Despite absence of clashes, election put on hold in large parts of Kachin state

People living in many parts of Kachin state will not be able to vote in next month’s election due to conflict-related conditions, the Union Election Commission (UEC) announced on Friday.

According to the announcement, voting will be suspended in 192 village tracts in 11 of Kachin state’s 18 townships. 

The move comes despite a recent cessation of fighting in a war between the Myanmar military and the Kachin Independence Army (KIA) that began more than nine years ago.

Although there have been few major clashes in the state since 2018, officials said that access to many areas remains restricted due to ongoing tensions.

“Ultimately, it probably won’t affect our chances of victory,” said Kyaw Oo, secretary of the NLD’s Kachin chapter 

Of the affected village tracts, 87 are now largely uninhabited or home mostly to internally displaced persons (IDPs), while 66 others are controlled by armed groups, according to Htun Aung Khaing, secretary of the Kachin state election commission.

“We weren’t able to conduct the census in these villages, so they aren’t on the registered voter lists,” he told Myanmar Now.

According to the Ministry of Home Affairs, a number of villages have been completely destroyed since fighting began in June 2011.

In addition to the 66 village tracts that are effectively controlled by the KIA or other ethnic armed groups, another 20 have “no legal governance,” ministry figures showed.  

The suspension applies to villages in the townships of Khaunglanhpu, Sumprabum, Machanbaw, Mansi, Momauk, Shwegu, Chipwi, Tsawlaw, Danai, Waingmaw and N Jang Yang.

Also included in the UEC announcement were nine townships in Rakhine state, six townships in Shan state, and a number of other localities in six states and regions across the country.

Local reaction

The ruling National League for Democracy (NLD), which is favoured to win in next month’s election, took the decision in stride.

“All parties are free to campaign in almost every constituency, except for those where it has been difficult to set up polling stations,” said Kyaw Oo, the secretary of the party’s Kachin state chapter. 

“Ultimately, it probably won’t affect our chances of victory,” he added.

Others, however, were less sanguine about the decision.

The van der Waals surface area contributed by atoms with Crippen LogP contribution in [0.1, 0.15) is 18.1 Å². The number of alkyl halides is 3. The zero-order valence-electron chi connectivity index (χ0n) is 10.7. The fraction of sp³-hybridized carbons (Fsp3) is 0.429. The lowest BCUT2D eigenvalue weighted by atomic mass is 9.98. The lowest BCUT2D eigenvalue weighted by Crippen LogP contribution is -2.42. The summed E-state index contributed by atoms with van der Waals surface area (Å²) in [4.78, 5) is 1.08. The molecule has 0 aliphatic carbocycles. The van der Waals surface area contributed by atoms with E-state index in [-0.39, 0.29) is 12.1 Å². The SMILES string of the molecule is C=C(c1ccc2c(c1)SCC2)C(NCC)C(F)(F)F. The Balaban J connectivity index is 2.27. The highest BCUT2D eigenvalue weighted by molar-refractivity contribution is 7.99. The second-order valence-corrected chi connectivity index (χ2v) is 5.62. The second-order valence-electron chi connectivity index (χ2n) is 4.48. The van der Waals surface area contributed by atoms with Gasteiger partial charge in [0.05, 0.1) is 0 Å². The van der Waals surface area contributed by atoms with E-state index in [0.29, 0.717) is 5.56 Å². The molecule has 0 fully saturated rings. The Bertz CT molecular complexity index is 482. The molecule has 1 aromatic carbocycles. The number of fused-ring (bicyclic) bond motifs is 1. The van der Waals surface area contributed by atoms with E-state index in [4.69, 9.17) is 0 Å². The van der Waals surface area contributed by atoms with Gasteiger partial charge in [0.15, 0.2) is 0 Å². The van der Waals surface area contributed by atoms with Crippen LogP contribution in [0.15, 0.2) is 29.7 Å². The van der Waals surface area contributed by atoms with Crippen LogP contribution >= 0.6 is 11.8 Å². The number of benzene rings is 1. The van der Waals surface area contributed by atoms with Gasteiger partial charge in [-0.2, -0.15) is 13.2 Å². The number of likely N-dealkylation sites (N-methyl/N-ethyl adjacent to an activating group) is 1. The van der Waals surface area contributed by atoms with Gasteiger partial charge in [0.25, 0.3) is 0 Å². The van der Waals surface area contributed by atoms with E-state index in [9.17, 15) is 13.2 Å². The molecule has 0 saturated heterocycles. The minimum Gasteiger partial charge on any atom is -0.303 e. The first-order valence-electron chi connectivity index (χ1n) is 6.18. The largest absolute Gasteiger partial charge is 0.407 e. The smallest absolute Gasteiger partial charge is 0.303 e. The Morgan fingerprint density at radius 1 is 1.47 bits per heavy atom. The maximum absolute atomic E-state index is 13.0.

Dr Manam Tu Ja, the chair of the Kachin State People’s Party (KSPP), urged both sides in the conflict to ensure that local people are not deprived of a chance to vote in the next election.

“It’s a sad loss for the people living here that they can’t vote and elect a candidate,” he said, citing the lack of an official ceasefire for the ongoing security concerns.

“The government and the KIO need to negotiate to have polling stations in these areas in 2025,” he added, referring to the Kachin Independence Organisation, the KIA’s political arm.

“It seems as if the NLD is targeting areas where it doesn’t have influence, or where it won’t win easily,” said KSPP vice-chair Gumgrawng Awng Kham.

N Jang Yang township, where Dr Manam Tu Ja is contesting Constituency No 1 for a seat in the Pyithu Hluttaw, has 61 village tracts under KIA control. 

These areas, which have a combined population of nearly 6,000 people, were also excluded from the 2010 and 2015 elections, according to the township sub-election commission.

Other members of the KSPP suggested that while cancelling the vote was justified in some areas, in others it appeared to be politically motivated.

“It seems as if the NLD is targeting areas where it doesn’t have influence, or where it won’t win easily,” said KSPP vice-chair Gumgrawng Awng Kham.

NLD supporters join a campaign rally in Myitkyina, Kachin state, on October 17 (National League for Democracy in Kachin State)

“There will be wins and losses in any election, but it has to be free and fair. Now it feels like they’re limiting our involvement,” he added.

However, at a press conference on Tuesday, UEC spokesperson Myint Naing rejected ethnic parties’ accusations of bias in favour of the NLD.

He said all decisions were based on recommendations from government ministries, including the ministries of defence and home affairs, as well as election sub-commissions.

“Based on their recommendations, we assessed whether there was any risk or if it was safe to go to the polls,” he said.

Calls for inclusion

The KSPP noted, however, that even ethnic areas under government control have a history of being left out of elections.

Sagapa and Lu Paung, two of the 13 villages in Waingmaw township that will not be included in this year’s election, were also excluded in 2015, even though they weren’t controlled by the KIA, according to KSPP victory committee chair Tan Dint.

Displaced villagers forced to flee their homes due to fighting also have a right to vote, he added.

Some IDPs, such as those from the villages of Aung Lawd and Nam Kham Par in Danai township, will have a chance to vote. 

Over 1,500 people from these villages will be voting at IDP camps in Danai, NLD candidate Lin Lin Oo, who is contesting a seat in the Pyithu Hluttaw for Danai township, told Myanmar Now.

In most cases, however, election restrictions will have the effect of disenfranchising thousands of otherwise eligible voters. In Chipwi township, for example, 11,711 registered voters will not be able to cast their ballots.

There are 18 townships and 70 constituencies in Kachin State.  Until last week, when the United Democratic Party (UDP) was dissolved, there were 18 political parties competing in the state.

The KSPP and the military-backed Union Solidarity and Development Party (USDP) are contesting 67 seats each in Kachin state, second only to the NLD.

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